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  • About
  • The Global ETD Search service is a free service for researchers to find electronic theses and dissertations. This service is provided by the Networked Digital Library of Theses and Dissertations.
    Our metadata is collected from universities around the world. If you manage a university/consortium/country archive and want to be added, details can be found on the NDLTD website.

Across the geo-political landscape : Chinese women intellectuals' political networks in the wartime era 1937-1949

Guo, Xiangwei January 2015 (has links)
Examining women intellectuals’ political networks across different political parties, organisations and institutions, my PhD thesis aims to provide an in-depth analysis of women intellectuals’ political engagement, communication and identification during the War of Resistance (1937-1945) and the following Civil War (1946-1949). Taking “network” as an approach to study modern Chinese history, this thesis aims to reveal and interpret the historical dynamics of war, politics and gender in the 1930s and 1940s China, at national, local and individual levels. Focusing on “women intellectuals” as both a social and political group active in the KMT-held major cities, this thesis places their networks in the spaces of knowledge and identity making, in the context of China’s war and crisis. I consider the process of their political engagement and identification as both a reflection and a component of the wartime geo-political landscape. I also argue that the War of Resistance enlarged the geographical, social, cultural and political spaces for women intellectuals’ political networking cross party lines and political boundaries. These spaces were never fixed, but changing according to the social, political and economic conditions, within which women intellectuals’ political identification with the KMT, the CCP, and the minor political parties were shaped and reshaped. Breaking through the “barrier” years of 1937, 1945 and 1949, this thesis aims to demonstrate both the consistencies and variations in women intellectuals’ political networking, not only during the War of Resistance, but also before and after the War. And avoiding a teleological view of the wartime women’s movement based on CCP narratives after 1949, I will not only analyse archival documents collected from non-CCP organisations but also explore the personal accounts of women intellectuals who held different political affiliations during the War. By revealing the complexity, diversity and flexibility of women intellectuals’ political networks, this thesis will deepen the current knowledge of the social and political transformations in wartime China.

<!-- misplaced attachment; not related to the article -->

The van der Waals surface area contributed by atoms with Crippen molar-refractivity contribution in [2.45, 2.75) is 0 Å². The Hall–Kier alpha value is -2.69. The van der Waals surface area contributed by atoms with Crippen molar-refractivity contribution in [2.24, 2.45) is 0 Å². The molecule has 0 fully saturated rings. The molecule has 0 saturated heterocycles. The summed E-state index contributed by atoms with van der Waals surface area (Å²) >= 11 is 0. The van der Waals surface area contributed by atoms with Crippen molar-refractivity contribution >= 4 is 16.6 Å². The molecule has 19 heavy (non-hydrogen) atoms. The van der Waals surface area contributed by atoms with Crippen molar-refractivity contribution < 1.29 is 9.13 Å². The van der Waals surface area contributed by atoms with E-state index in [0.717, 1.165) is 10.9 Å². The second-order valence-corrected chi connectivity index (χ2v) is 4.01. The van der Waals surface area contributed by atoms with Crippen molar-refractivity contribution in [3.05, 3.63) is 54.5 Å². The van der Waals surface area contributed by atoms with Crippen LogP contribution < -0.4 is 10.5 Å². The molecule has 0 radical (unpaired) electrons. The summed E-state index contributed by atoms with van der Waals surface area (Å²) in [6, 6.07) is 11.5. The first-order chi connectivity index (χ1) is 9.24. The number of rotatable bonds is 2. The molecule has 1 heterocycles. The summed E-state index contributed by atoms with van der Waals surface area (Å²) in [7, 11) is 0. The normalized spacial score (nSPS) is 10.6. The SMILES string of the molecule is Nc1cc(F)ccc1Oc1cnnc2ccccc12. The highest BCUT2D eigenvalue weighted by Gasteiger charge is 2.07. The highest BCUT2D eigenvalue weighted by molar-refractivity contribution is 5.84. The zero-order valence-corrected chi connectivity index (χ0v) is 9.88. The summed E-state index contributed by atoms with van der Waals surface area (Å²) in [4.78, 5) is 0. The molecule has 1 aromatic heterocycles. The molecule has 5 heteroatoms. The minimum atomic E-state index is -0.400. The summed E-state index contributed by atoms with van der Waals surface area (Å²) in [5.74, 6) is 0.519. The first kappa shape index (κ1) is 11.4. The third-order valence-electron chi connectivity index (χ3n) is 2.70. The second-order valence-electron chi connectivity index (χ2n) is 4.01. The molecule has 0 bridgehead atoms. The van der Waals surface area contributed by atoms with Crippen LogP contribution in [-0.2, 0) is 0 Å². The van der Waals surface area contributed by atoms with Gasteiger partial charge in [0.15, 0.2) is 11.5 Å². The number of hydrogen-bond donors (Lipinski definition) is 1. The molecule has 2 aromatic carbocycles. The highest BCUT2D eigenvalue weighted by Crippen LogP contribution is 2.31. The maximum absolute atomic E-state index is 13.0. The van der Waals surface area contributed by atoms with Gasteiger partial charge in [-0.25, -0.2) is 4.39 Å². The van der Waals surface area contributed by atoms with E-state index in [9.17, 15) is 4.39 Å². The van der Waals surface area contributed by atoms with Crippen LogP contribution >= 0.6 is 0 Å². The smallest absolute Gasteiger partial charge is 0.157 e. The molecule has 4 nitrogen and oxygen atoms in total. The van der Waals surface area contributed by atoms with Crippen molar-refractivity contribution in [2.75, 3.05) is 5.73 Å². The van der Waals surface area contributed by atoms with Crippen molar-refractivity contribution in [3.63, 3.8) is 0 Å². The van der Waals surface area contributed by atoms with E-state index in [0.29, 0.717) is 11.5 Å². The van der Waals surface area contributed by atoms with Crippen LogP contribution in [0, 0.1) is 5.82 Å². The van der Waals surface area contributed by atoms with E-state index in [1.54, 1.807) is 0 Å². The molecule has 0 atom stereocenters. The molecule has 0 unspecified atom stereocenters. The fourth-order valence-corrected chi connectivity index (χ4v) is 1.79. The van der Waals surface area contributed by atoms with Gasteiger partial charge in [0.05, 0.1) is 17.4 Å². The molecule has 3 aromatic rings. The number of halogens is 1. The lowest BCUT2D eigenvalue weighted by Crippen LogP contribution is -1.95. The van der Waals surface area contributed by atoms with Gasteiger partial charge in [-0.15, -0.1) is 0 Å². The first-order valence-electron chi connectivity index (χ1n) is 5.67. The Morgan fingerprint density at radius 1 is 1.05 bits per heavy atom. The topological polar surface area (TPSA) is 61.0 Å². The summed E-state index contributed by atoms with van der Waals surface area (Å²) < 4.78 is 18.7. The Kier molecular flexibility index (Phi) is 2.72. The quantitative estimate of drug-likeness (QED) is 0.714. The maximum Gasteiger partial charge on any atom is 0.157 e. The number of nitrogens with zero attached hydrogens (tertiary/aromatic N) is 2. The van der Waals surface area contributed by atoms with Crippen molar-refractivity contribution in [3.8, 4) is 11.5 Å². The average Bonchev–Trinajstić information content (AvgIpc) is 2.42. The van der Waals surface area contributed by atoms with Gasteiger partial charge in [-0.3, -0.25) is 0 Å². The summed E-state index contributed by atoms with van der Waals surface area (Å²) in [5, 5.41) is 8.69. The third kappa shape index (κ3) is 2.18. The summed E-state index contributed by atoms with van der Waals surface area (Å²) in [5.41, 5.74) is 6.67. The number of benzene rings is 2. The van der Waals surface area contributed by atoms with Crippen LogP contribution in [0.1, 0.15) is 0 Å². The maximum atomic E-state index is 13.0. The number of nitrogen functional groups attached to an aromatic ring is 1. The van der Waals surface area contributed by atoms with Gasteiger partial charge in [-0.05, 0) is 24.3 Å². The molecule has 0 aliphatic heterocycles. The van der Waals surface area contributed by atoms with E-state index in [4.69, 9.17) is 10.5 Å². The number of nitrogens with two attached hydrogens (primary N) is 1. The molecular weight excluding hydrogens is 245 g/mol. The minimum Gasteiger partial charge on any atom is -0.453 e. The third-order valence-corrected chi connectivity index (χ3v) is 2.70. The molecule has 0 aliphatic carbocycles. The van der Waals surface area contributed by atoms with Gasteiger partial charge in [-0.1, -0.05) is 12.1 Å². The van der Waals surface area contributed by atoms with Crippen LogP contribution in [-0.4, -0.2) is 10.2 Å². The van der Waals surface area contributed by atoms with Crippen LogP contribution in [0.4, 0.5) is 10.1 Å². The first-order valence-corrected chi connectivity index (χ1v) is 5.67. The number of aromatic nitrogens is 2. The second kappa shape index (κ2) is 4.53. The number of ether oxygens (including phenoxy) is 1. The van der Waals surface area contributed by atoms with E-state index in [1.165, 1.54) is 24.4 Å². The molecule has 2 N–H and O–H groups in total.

Parliament and women, c.1900-1945

Takayanagi, Mari January 2012 (has links)